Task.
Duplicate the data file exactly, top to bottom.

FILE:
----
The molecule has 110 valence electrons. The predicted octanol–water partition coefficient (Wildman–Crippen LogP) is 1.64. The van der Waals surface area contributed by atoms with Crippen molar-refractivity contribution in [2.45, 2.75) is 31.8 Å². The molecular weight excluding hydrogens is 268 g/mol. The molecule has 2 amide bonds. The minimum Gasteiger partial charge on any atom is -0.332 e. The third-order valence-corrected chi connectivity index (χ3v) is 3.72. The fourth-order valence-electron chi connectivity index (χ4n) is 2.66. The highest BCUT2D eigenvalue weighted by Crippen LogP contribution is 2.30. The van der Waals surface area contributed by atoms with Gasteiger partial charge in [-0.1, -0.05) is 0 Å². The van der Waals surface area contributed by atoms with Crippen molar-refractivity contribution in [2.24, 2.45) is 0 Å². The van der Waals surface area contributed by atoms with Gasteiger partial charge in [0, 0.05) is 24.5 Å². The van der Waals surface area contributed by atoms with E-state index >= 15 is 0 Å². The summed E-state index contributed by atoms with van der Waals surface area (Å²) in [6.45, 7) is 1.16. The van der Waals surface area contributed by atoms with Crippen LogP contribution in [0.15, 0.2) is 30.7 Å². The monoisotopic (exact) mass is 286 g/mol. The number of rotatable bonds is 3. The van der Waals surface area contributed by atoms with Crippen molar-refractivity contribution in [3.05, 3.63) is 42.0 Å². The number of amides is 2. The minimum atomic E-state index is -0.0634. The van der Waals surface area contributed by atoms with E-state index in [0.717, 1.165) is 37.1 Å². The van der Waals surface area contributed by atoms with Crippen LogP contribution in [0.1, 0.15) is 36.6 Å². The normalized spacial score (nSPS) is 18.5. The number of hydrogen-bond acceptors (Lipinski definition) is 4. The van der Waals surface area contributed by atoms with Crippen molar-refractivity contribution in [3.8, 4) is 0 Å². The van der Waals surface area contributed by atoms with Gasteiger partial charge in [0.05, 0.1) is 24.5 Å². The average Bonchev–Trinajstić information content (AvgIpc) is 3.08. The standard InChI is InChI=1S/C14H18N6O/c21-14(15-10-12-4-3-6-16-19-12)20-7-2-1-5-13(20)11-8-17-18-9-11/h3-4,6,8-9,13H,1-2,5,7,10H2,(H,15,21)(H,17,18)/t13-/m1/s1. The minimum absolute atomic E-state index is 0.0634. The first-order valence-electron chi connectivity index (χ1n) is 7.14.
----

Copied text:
The molecule has 110 valence electrons. The predicted octanol–water partition coefficient (Wildman–Crippen LogP) is 1.64. The van der Waals surface area contributed by atoms with Crippen molar-refractivity contribution in [2.45, 2.75) is 31.8 Å². The molecular weight excluding hydrogens is 268 g/mol. The molecule has 2 amide bonds. The minimum Gasteiger partial charge on any atom is -0.332 e. The third-order valence-corrected chi connectivity index (χ3v) is 3.72. The fourth-order valence-electron chi connectivity index (χ4n) is 2.66. The highest BCUT2D eigenvalue weighted by Crippen LogP contribution is 2.30. The van der Waals surface area contributed by atoms with Gasteiger partial charge in [-0.1, -0.05) is 0 Å². The van der Waals surface area contributed by atoms with Crippen molar-refractivity contribution in [2.24, 2.45) is 0 Å². The van der Waals surface area contributed by atoms with Gasteiger partial charge in [0, 0.05) is 24.5 Å². The van der Waals surface area contributed by atoms with E-state index >= 15 is 0 Å². The summed E-state index contributed by atoms with van der Waals surface area (Å²) in [6.45, 7) is 1.16. The van der Waals surface area contributed by atoms with Crippen LogP contribution in [0.15, 0.2) is 30.7 Å². The monoisotopic (exact) mass is 286 g/mol. The number of rotatable bonds is 3. The van der Waals surface area contributed by atoms with Crippen molar-refractivity contribution in [3.05, 3.63) is 42.0 Å². The number of amides is 2. The minimum atomic E-state index is -0.0634. The van der Waals surface area contributed by atoms with E-state index in [0.717, 1.165) is 37.1 Å². The van der Waals surface area contributed by atoms with Crippen LogP contribution in [0.1, 0.15) is 36.6 Å². The normalized spacial score (nSPS) is 18.5. The number of hydrogen-bond acceptors (Lipinski definition) is 4. The van der Waals surface area contributed by atoms with Crippen molar-refractivity contribution in [3.8, 4) is 0 Å². The van der Waals surface area contributed by atoms with Gasteiger partial charge in [0.05, 0.1) is 24.5 Å². The average Bonchev–Trinajstić information content (AvgIpc) is 3.08. The standard InChI is InChI=1S/C14H18N6O/c21-14(15-10-12-4-3-6-16-19-12)20-7-2-1-5-13(20)11-8-17-18-9-11/h3-4,6,8-9,13H,1-2,5,7,10H2,(H,15,21)(H,17,18)/t13-/m1/s1. The minimum absolute atomic E-state index is 0.0634. The first-order valence-electron chi connectivity index (χ1n) is 7.14.